Maybe the “judicial Power” Isn’t So Ineffectual After All: What Can Courts Do About Global Warming?

The big news yesterday out of Washington was the opinion in the Court’s global warming case, Massachusetts v. EPA. The case pit a dozen states and a dozen environmental organizations against the Bush Administration, ten other states, and many polluters. As Supreme Court opinions go, it was a real PR event. The Administration, apparently worried over how it was being spun, trotted people out all day trying to counter-spin. (It was probably for nil: if people know anything about this White House’s environmental record, it is its record of denying climate change.) Significantly, the Court rejected the Administration’s argument that global warming’s threat to all means no particular person can have standing to challenge an agency’s inaction that may be exacerbating it. Unfortunately, though, the relief granted by the narrow 5-4 majority was anything but blockbuster.

While the Court rejected the Administration’s interpretation of standing doctrine, it left open the possibility that its interpretation of the underlying law could eventually prevail. That is, the Bush EPA still might elect not to regulate greenhouse gases and do so as a matter of its discretionary authority under the Clean Air Act. What it comes down to is this: if EPA is going to refuse to regulate greenhouse gas emissions as “air pollutants” under the Clean Air Act, and it chooses to do so in some discrete “agency action,” it must do so on better grounds than the (lame) argument that the statute wasn’t enacted with the specific intent to regulate greenhouse gases or similar calamities. That is all it comes to, though. And given the Court’s many refusals to review “inaction” or agency deliberations that last forever, the Administration might just run out the clock.

Justice Stevens’s opinion for the majority is careful to note that, while the statute’s definition of “air pollutant” unambiguously embraces greenhouse gases, it is still EPA’s choice (entitled to “highly deferential” review) as to how to handle them. Should it offer a “reasoned explanation” for not regulating these pollutants, EPA need never find that greenhouse gases represent the kind of danger justifying federal regulation under the Clean Air Act. Ouch.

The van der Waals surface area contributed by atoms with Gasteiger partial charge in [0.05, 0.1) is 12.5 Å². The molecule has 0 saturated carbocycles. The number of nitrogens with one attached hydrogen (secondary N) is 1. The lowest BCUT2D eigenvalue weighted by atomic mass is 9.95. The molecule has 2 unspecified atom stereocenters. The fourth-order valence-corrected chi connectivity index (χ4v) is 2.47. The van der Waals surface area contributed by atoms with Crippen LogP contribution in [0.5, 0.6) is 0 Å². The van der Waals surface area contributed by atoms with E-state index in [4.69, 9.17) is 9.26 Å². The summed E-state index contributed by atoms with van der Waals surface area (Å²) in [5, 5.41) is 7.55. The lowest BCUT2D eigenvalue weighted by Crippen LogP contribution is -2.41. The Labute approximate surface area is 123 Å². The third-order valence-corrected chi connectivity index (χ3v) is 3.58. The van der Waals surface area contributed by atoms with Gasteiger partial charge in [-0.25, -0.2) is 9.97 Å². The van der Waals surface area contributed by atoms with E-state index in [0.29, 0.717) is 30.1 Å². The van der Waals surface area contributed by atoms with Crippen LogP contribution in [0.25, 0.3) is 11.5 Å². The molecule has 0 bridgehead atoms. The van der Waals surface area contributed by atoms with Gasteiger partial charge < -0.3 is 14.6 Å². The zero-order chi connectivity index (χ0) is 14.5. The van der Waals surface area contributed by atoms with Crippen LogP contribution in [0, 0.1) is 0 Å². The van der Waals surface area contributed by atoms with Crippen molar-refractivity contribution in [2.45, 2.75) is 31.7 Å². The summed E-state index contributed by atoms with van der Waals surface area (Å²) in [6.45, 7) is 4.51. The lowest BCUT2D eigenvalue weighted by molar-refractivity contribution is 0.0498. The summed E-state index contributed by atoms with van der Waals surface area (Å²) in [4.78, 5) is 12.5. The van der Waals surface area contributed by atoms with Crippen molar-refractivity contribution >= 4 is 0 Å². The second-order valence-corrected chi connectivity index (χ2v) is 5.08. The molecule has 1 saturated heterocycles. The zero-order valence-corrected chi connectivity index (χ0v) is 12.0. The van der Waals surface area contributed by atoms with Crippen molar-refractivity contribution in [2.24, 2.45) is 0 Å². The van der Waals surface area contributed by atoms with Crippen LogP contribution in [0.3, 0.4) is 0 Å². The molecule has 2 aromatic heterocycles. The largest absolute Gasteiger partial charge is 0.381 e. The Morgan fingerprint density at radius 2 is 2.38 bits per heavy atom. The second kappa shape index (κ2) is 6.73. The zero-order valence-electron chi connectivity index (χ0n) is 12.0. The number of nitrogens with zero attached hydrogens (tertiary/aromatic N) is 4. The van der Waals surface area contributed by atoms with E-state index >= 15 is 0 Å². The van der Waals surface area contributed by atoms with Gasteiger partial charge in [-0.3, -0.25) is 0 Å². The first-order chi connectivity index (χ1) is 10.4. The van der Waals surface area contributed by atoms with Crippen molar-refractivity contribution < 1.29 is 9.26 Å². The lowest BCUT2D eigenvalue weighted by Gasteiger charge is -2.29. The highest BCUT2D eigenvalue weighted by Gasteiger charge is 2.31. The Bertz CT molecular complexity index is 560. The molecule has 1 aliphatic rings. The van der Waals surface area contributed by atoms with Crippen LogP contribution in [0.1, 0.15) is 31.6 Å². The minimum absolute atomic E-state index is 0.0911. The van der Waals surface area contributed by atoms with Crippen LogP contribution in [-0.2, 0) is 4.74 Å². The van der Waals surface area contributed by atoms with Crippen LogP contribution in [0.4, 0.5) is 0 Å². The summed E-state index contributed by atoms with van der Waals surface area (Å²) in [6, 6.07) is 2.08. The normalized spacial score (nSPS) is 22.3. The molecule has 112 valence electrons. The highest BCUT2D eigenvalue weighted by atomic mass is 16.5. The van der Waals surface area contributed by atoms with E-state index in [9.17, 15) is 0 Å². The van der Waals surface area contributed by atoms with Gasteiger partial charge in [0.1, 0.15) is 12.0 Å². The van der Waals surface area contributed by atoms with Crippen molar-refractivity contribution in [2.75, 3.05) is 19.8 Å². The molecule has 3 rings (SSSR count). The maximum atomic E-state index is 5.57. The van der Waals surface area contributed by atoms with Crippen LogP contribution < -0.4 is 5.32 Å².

The case’s lasting significance for the environment may be what it means for standing doctrine, though. An open question until yesterday was whether Justice Kennedy would ever supply a fifth vote for the strong redressability prong that was creeping into standing cases involving environmental plaintiffs during the Rehnquist Court. The biggest threat for these plaintiffs was Defenders of Wildlife v. Lujan. There, the Court held Congress could not just confer standing on “citizens” irrespective of whether a lawsuit would remedy a real injury particular to them. In Part III-B of Justice Scalia’s opinion (the part from which Justices Kennedy, Souter, and Stevens distanced themselves), it was argued that, where “it is entirely conjectural whether the nonagency activity that affects [plaintiffs] will be altered or affected by the agency activity they seek to achieve,” there is no standing because the complained of injury is not sufficiently “redressable” by the lawsuit. Yesterday it was made clear that that version of redressability is dead, at least for now. In order to find standing in Massachusetts v. EPA, the Court had to hold that that much “redressability” actually does suffice.

Then private citizen John Roberts applauded Justice Scalia’s opinion in Defenders when it was announced:

Separation of powers is a zero-sum game. If one branch unconstitutionally aggrandizes itself, it is at the expense of one of the other branches. . . . The Article III standing requirement that the judiciary act only at the behest of a plaintiff suffering injury in fact, however, ensures that the court is carrying out its function of deciding a case or controversy, rather than fulfilling the executive's responsibility of taking care that the laws be faithfully executed.

42 Duke 1219, 1230.

Maybe if there was more “faithful execution” and less talk of zero sum games, though, the Court and the President could both be positive influences in problems of this complexity more often.